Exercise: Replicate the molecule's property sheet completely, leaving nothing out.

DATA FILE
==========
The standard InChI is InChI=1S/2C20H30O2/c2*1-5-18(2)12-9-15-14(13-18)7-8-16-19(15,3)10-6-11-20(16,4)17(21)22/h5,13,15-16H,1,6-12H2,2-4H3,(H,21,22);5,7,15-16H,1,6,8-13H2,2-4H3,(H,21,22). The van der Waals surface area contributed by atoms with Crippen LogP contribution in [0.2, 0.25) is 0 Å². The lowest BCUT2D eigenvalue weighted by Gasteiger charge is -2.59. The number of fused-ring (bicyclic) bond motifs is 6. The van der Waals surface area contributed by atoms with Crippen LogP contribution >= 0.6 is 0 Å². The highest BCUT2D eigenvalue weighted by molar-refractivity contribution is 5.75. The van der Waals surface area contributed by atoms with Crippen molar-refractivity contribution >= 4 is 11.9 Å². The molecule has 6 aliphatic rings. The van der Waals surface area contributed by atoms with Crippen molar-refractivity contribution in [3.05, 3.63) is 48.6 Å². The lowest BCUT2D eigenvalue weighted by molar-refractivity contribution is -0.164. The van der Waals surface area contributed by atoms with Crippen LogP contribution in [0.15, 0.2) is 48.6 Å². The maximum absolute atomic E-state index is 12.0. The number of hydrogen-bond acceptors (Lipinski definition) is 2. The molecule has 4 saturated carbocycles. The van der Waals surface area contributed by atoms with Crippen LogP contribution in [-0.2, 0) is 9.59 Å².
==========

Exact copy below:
The standard InChI is InChI=1S/2C20H30O2/c2*1-5-18(2)12-9-15-14(13-18)7-8-16-19(15,3)10-6-11-20(16,4)17(21)22/h5,13,15-16H,1,6-12H2,2-4H3,(H,21,22);5,7,15-16H,1,6,8-13H2,2-4H3,(H,21,22). The van der Waals surface area contributed by atoms with Crippen LogP contribution in [0.2, 0.25) is 0 Å². The lowest BCUT2D eigenvalue weighted by Gasteiger charge is -2.59. The number of fused-ring (bicyclic) bond motifs is 6. The van der Waals surface area contributed by atoms with Crippen LogP contribution >= 0.6 is 0 Å². The highest BCUT2D eigenvalue weighted by molar-refractivity contribution is 5.75. The van der Waals surface area contributed by atoms with Crippen molar-refractivity contribution >= 4 is 11.9 Å². The molecule has 6 aliphatic rings. The van der Waals surface area contributed by atoms with Crippen molar-refractivity contribution in [3.05, 3.63) is 48.6 Å². The lowest BCUT2D eigenvalue weighted by molar-refractivity contribution is -0.164. The van der Waals surface area contributed by atoms with Crippen LogP contribution in [0.15, 0.2) is 48.6 Å². The maximum absolute atomic E-state index is 12.0. The number of hydrogen-bond acceptors (Lipinski definition) is 2. The molecule has 4 saturated carbocycles. The van der Waals surface area contributed by atoms with Crippen LogP contribution in [-0.2, 0) is 9.59 Å².